Home Articles Features INTERNATIONAL DAY AGAINST NUCLEAR TESTING 29 AUG 2021

INTERNATIONAL DAY AGAINST NUCLEAR TESTING 29 AUG 2021

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 INTERNATIONAL DAY AGAINST NUCLEAR TESTING 29 AUG 2021

PEOPLE FOR NUCLEAR DISARMAMENT

HUMAN SURVIVAL PROJECT

Today is the International Day Against Nuclear testing, being the 30th anniversary of the closure of the Polygon nuclear test site in Semipalatinsk Kazakhstan, at which some 468 Soviet nuclear tests took place from 1949 to 1990.

The deserts of southern Kazakhstan aren't by any means the only place in which testing ever took place. In Russia, the largest nuclear test on earth took place in 1963 at Novaya Zemlya in the arctic, with the explosion of Tsar Bomba (King of Bombs) a 50megaton monster 4 times the size of the largest ever US test at Castle bravo in the Pacific.

Nuclear tests have taken place in Nevada, on pacific islands, in Algeria, in the Australian desert at Maralinga, in Sinkiang, in Tibet, in Kazakhstan and Northern Russia, in Siberia, in the arctic, underground, above ground, and in outer space.

At one point the US government even planned to nuke the moon.

US and Soviet tests in outer space revealed a phenomenon known as 'electromagnetic pulse', whereby an explosion optimized for the production of gamma rays would short out electrical and electronic equipment on the earth below on a continent-wide scale, taking a high-tech society back to the 18th century in a nanosecond.

Nuclear test fallout has ruined entire societies, mostly impacting indigenous peoples. In Novaya Zemlya, the Nenets peoples sacred hunting grounds were vaporized by Tsar Bomba. In Australia groups of aboriginals walked through the fallout and died.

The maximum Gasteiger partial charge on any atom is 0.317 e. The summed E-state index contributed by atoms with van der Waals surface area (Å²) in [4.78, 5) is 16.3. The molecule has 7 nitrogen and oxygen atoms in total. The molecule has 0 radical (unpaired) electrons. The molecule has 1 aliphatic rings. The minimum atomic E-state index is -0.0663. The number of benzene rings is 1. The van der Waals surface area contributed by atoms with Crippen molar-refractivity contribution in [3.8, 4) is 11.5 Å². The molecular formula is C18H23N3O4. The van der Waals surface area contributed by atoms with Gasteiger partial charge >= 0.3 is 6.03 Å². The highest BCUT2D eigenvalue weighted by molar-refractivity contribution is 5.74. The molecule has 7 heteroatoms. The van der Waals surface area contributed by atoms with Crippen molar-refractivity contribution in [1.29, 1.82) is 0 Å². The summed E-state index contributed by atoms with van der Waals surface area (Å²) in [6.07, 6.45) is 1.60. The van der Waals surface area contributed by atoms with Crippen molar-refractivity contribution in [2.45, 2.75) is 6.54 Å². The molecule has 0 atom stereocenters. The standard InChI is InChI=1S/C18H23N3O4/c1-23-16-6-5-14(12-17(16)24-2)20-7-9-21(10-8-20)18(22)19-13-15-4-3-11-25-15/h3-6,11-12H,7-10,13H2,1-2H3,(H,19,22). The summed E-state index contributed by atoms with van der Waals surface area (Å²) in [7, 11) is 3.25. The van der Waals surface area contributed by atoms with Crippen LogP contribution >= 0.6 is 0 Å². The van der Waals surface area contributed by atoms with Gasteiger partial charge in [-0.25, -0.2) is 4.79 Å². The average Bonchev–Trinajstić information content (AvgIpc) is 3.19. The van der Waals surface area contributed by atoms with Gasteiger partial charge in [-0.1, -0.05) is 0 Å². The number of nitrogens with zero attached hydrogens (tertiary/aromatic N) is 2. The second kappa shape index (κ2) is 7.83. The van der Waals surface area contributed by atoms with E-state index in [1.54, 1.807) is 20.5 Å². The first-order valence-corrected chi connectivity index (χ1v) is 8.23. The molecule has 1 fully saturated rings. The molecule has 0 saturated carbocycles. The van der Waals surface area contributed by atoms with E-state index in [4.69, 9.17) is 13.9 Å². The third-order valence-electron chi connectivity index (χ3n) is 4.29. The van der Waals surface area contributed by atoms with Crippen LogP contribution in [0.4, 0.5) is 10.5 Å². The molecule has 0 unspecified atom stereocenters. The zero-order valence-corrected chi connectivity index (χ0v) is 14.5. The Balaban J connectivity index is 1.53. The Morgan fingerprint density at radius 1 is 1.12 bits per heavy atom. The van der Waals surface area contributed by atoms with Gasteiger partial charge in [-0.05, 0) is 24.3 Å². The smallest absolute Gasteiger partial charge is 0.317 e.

After the closing of the Polygon test site, Kazakhstan became a leader in the international movement against nuclear testing and for nuclear abolition. However, tests have continued with French tests in the Pacific in 1995, and Chinese tests the same time at Lop Nor – and a series of DPRK tests starting in 2006.

Though most countries have now signed the Comprehensive Test Ban treaty (CTBT) which bans nuclear testing and sets up a body to monitor such tests, 8 key governments including the United States, India, Pakistan and China, have this far resisted ratifying it, meaning it cannot officially enter into force. However, its monitoring body, the CTBTO continues to do its job.

The recalcitrant governments should shoulder their responsibilities and ratify. The US for example, can hardly condemn others (such as the DPRK) for doing what it refuses to ratify a treaty to say for sure it will not do.

 

John Hallam

People for Nuclear Disarmament

Human Survival Project

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